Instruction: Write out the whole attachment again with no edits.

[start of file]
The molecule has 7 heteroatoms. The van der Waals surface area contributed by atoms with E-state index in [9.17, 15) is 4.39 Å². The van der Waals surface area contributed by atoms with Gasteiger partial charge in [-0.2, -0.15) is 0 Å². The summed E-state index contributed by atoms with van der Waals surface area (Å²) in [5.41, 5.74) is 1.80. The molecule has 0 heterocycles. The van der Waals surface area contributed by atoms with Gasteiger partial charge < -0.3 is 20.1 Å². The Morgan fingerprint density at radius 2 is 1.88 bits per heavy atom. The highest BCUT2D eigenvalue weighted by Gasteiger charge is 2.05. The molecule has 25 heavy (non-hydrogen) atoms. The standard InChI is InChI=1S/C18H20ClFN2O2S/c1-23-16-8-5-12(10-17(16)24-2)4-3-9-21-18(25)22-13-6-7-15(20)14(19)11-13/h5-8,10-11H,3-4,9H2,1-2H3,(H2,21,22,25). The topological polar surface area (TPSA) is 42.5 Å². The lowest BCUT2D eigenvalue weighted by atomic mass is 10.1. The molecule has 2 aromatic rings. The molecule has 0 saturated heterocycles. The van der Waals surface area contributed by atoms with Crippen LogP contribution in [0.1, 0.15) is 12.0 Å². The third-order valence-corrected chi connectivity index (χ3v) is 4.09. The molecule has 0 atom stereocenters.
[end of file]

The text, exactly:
The molecule has 7 heteroatoms. The van der Waals surface area contributed by atoms with E-state index in [9.17, 15) is 4.39 Å². The van der Waals surface area contributed by atoms with Gasteiger partial charge in [-0.2, -0.15) is 0 Å². The summed E-state index contributed by atoms with van der Waals surface area (Å²) in [5.41, 5.74) is 1.80. The molecule has 0 heterocycles. The van der Waals surface area contributed by atoms with Gasteiger partial charge < -0.3 is 20.1 Å². The Morgan fingerprint density at radius 2 is 1.88 bits per heavy atom. The highest BCUT2D eigenvalue weighted by Gasteiger charge is 2.05. The molecule has 25 heavy (non-hydrogen) atoms. The standard InChI is InChI=1S/C18H20ClFN2O2S/c1-23-16-8-5-12(10-17(16)24-2)4-3-9-21-18(25)22-13-6-7-15(20)14(19)11-13/h5-8,10-11H,3-4,9H2,1-2H3,(H2,21,22,25). The topological polar surface area (TPSA) is 42.5 Å². The lowest BCUT2D eigenvalue weighted by atomic mass is 10.1. The molecule has 2 aromatic rings. The molecule has 0 saturated heterocycles. The van der Waals surface area contributed by atoms with Crippen LogP contribution in [0.1, 0.15) is 12.0 Å². The third-order valence-corrected chi connectivity index (χ3v) is 4.09. The molecule has 0 atom stereocenters.